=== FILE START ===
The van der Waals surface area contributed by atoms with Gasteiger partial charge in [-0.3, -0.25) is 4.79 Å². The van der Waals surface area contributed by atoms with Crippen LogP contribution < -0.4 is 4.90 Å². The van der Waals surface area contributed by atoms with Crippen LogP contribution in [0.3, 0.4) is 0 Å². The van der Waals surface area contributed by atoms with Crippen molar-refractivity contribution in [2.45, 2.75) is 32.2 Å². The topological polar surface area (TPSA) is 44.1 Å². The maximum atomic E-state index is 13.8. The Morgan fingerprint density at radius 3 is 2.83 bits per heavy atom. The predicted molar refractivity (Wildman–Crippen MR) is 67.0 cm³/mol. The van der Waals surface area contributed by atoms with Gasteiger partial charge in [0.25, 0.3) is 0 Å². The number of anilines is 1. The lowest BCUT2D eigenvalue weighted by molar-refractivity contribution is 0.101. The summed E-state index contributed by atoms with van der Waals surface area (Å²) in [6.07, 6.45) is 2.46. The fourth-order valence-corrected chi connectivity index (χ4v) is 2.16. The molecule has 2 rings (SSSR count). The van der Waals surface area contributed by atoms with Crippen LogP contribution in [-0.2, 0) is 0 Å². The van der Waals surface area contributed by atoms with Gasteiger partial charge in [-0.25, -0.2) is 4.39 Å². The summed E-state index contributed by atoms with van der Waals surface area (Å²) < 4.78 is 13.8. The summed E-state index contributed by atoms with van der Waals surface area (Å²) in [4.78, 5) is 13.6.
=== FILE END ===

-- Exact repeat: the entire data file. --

The van der Waals surface area contributed by atoms with Gasteiger partial charge in [-0.3, -0.25) is 4.79 Å². The van der Waals surface area contributed by atoms with Crippen LogP contribution < -0.4 is 4.90 Å². The van der Waals surface area contributed by atoms with Crippen LogP contribution in [0.3, 0.4) is 0 Å². The van der Waals surface area contributed by atoms with Crippen molar-refractivity contribution in [2.45, 2.75) is 32.2 Å². The topological polar surface area (TPSA) is 44.1 Å². The maximum atomic E-state index is 13.8. The Morgan fingerprint density at radius 3 is 2.83 bits per heavy atom. The predicted molar refractivity (Wildman–Crippen MR) is 67.0 cm³/mol. The van der Waals surface area contributed by atoms with Gasteiger partial charge in [0.25, 0.3) is 0 Å². The number of anilines is 1. The lowest BCUT2D eigenvalue weighted by molar-refractivity contribution is 0.101. The summed E-state index contributed by atoms with van der Waals surface area (Å²) in [6.07, 6.45) is 2.46. The fourth-order valence-corrected chi connectivity index (χ4v) is 2.16. The molecule has 2 rings (SSSR count). The van der Waals surface area contributed by atoms with Crippen LogP contribution in [-0.2, 0) is 0 Å². The van der Waals surface area contributed by atoms with Gasteiger partial charge in [-0.25, -0.2) is 4.39 Å². The summed E-state index contributed by atoms with van der Waals surface area (Å²) < 4.78 is 13.8. The summed E-state index contributed by atoms with van der Waals surface area (Å²) in [4.78, 5) is 13.6.